The National Party says as many as 570,000 businesses will be caught by a capital gains tax if it goes ahead.
It says small businesses make up 97 percent of the business sector but the government is ignoring the damage they'd suffer.
A capital gains tax on businesses, farms and second homes were among recommendations by the Tax Working Group, headed by Sir Michael Cullen. The Government's response to the group's report is expected some time this month.
National Party leader Simon Bridges told Morning Report today: "The Tax Working Group and indeed the prime minister would give the impression here that a capital gains tax really just applies to this other group, this very small group of the very wealthy and my point here is that's not true...
"The other point that's very important is ... we know from an MYOB survey last week that 67 percent of these 570,000-odd businesses, they dislike this."
Mr Bridges claimed the prospect of paying a capital gains tax if they sold their business was "hanging over them" and had a "very palpable effect on their decision to get up and go, to get out of bed every morning, to work weekends, to reinvest ... to make themselves more productive...
"Is it any wonder at the moment when you have got this out there, that the economy is weakening and business confidence is again plummeting?"
When challenged if he really believed that was the cause over international trade tensions and other issues, Mr Bridges said: "That's the prime minister's position, this is all international what is happening in New Zealand.
"But if you go and look at the Aussie budget and the treasury there's position on the global economy, actually if you look as recently as this month at what our treasury is saying, they are saying around the world, yep, there's risks out there but we are talking 3 to 4 percent growth globally and in terms of our major trading partners in Australia and New Zealand you're looking at more like 3.5 and 4 percent."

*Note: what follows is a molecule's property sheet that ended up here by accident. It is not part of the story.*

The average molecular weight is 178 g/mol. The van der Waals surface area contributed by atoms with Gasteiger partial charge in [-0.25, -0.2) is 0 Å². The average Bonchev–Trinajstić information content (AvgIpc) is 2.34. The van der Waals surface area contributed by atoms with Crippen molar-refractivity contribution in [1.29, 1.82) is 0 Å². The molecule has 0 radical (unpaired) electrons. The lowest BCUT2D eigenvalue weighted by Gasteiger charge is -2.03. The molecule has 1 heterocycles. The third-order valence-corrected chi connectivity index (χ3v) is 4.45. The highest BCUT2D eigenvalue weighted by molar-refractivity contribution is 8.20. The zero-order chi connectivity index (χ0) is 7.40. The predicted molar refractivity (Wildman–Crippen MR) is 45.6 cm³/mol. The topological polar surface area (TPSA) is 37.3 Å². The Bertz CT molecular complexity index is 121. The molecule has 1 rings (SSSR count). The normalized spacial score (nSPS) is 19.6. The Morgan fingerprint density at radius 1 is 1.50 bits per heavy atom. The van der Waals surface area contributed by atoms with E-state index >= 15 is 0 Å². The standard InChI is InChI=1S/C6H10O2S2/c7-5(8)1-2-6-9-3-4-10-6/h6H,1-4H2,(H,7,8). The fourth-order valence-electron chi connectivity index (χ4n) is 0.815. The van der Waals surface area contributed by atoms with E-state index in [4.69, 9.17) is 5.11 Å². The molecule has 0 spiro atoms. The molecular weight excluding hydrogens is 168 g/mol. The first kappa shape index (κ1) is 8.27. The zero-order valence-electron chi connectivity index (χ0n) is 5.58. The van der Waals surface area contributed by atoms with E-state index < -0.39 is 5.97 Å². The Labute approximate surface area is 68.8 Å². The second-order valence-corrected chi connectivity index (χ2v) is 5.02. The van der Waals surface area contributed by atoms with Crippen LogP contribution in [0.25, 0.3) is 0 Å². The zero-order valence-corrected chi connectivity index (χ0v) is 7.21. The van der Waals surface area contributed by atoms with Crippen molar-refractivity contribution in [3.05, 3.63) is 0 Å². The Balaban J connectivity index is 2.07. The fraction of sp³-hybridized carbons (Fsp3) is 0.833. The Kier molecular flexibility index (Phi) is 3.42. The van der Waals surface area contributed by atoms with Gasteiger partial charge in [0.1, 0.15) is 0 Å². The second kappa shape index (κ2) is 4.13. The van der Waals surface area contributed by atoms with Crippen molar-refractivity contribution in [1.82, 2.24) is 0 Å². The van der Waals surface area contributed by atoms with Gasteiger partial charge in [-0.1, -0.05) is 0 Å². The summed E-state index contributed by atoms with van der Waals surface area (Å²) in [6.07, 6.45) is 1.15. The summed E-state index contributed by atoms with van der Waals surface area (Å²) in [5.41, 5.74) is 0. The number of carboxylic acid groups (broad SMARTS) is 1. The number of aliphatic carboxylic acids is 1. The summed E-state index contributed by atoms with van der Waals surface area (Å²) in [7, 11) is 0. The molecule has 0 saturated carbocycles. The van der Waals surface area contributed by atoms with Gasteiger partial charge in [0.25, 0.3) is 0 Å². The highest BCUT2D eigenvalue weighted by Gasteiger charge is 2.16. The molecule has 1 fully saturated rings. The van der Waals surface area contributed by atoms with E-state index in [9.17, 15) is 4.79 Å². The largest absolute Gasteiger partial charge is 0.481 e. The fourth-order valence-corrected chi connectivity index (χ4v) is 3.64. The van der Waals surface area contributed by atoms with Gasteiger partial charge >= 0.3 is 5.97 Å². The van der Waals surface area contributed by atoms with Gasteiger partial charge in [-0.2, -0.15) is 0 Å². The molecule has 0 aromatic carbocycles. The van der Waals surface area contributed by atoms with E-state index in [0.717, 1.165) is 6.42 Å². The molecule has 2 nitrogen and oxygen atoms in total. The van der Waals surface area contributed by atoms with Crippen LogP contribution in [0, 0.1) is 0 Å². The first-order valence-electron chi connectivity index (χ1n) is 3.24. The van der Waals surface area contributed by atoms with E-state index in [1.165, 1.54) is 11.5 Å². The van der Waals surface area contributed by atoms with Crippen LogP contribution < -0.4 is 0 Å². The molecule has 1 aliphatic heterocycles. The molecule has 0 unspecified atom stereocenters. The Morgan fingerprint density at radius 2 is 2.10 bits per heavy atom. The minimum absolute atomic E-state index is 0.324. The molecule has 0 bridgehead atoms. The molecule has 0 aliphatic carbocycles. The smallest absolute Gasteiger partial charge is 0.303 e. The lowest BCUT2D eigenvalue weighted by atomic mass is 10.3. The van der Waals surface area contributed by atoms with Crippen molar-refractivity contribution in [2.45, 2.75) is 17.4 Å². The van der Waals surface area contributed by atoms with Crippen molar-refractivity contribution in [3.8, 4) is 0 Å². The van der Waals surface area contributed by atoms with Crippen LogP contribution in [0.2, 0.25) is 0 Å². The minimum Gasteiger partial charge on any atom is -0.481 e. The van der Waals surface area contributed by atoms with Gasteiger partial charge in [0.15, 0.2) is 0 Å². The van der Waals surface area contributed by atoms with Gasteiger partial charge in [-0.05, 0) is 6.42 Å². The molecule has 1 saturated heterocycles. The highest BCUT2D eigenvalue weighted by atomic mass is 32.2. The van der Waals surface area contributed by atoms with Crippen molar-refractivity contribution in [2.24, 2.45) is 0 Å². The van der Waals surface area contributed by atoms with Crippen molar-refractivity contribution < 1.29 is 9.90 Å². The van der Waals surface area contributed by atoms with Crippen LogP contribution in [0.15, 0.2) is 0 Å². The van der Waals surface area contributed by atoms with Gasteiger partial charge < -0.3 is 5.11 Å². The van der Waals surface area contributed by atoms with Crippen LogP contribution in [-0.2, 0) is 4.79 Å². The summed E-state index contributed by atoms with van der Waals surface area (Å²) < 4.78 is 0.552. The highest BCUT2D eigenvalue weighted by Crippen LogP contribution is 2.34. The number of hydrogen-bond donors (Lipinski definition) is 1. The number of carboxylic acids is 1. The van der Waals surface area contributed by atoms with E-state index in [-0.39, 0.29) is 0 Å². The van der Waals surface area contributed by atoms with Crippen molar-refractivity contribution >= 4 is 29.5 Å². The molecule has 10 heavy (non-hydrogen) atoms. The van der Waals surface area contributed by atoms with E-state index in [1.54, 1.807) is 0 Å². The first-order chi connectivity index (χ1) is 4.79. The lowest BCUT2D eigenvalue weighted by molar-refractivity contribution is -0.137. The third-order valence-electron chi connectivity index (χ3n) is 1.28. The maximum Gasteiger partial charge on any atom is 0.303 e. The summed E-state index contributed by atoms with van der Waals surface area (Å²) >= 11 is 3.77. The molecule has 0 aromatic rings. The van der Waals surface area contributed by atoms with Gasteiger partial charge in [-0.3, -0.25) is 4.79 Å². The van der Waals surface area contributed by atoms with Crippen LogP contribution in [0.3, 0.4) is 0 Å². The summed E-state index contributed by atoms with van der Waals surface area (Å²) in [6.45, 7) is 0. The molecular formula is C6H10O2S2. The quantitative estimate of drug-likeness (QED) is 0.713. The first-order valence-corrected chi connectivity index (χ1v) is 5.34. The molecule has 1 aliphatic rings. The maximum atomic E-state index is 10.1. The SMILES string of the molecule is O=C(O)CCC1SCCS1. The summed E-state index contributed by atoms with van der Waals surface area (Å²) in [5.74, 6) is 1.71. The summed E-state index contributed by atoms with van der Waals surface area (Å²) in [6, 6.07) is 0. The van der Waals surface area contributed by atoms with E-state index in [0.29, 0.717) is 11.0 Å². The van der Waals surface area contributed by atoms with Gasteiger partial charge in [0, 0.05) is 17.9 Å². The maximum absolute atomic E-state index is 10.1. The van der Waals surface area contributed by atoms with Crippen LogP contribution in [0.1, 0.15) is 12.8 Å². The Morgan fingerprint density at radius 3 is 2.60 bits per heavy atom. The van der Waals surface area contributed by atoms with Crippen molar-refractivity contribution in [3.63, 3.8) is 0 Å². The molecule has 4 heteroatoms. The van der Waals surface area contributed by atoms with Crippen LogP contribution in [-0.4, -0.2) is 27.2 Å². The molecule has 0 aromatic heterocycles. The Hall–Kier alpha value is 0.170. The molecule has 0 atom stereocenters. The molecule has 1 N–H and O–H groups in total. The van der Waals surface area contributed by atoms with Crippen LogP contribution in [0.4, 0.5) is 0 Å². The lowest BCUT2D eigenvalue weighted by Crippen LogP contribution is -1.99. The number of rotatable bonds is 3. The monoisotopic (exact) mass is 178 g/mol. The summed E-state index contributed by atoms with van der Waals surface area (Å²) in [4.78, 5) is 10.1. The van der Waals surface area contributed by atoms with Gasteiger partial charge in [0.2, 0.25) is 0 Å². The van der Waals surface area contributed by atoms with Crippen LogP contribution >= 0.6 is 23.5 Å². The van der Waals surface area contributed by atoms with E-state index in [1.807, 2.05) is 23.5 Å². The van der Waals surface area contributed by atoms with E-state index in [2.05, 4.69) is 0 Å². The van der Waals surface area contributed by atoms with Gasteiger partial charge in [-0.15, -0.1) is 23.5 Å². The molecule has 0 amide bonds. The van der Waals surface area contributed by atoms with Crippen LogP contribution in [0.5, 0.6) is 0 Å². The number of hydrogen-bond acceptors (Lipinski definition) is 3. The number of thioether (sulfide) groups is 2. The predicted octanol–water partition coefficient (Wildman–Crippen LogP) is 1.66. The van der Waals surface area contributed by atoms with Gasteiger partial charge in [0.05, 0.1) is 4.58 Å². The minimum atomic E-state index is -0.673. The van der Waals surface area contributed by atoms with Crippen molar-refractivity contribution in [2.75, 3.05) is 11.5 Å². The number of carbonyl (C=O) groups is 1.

Mr Bridges was asked if the fact that New Zealand's economy was growing faster than Australia's "destroyed his point".
He said no.
"My point is simply this: There's headwinds coming internationally but right now it would be foolhardy to deny that that lack in business sentiment that the Reserve Bank is picking up on, that all of the banking surveys are picking up on, isn't fuelled by a real sense of lack of certainty and lack of confidence in the economy from capital gains tax [and] industrial law changes, you know, these various policies that the government is in some cases applying, in some cases isn't sure what it's doing on."
He believed that the coalition would definitely introduce the CGT.
"My view is even if they pull back it will be a trojan horse for things to come."
On the other side of the issue, a group called Tax Justice Aotearoa is launching its lobby for a CGT at Parliament today.
It says most New Zealanders supported a CGT.
The group says it is trying to gather support for a fairer tax system and as well as a CGT, it wants the system to focus on all wealth as income.
Tax Justice Aotearoa spokesperson Paul Barber said: "What we'd really like you people to be listening to today is that message around the fact that we need to see more fairly shared tax in this country, we need to look at way our tax [and] reduces inequality".
"We see that the capital gains tax is a good first step and it's one of the things we need to do and we would like to see people getting involved in that discussion about how to make our tax system fairer, because we think that fairness is really the key way."
He wanted people to share their views on the tax system before a decision on the CGT was made later this month.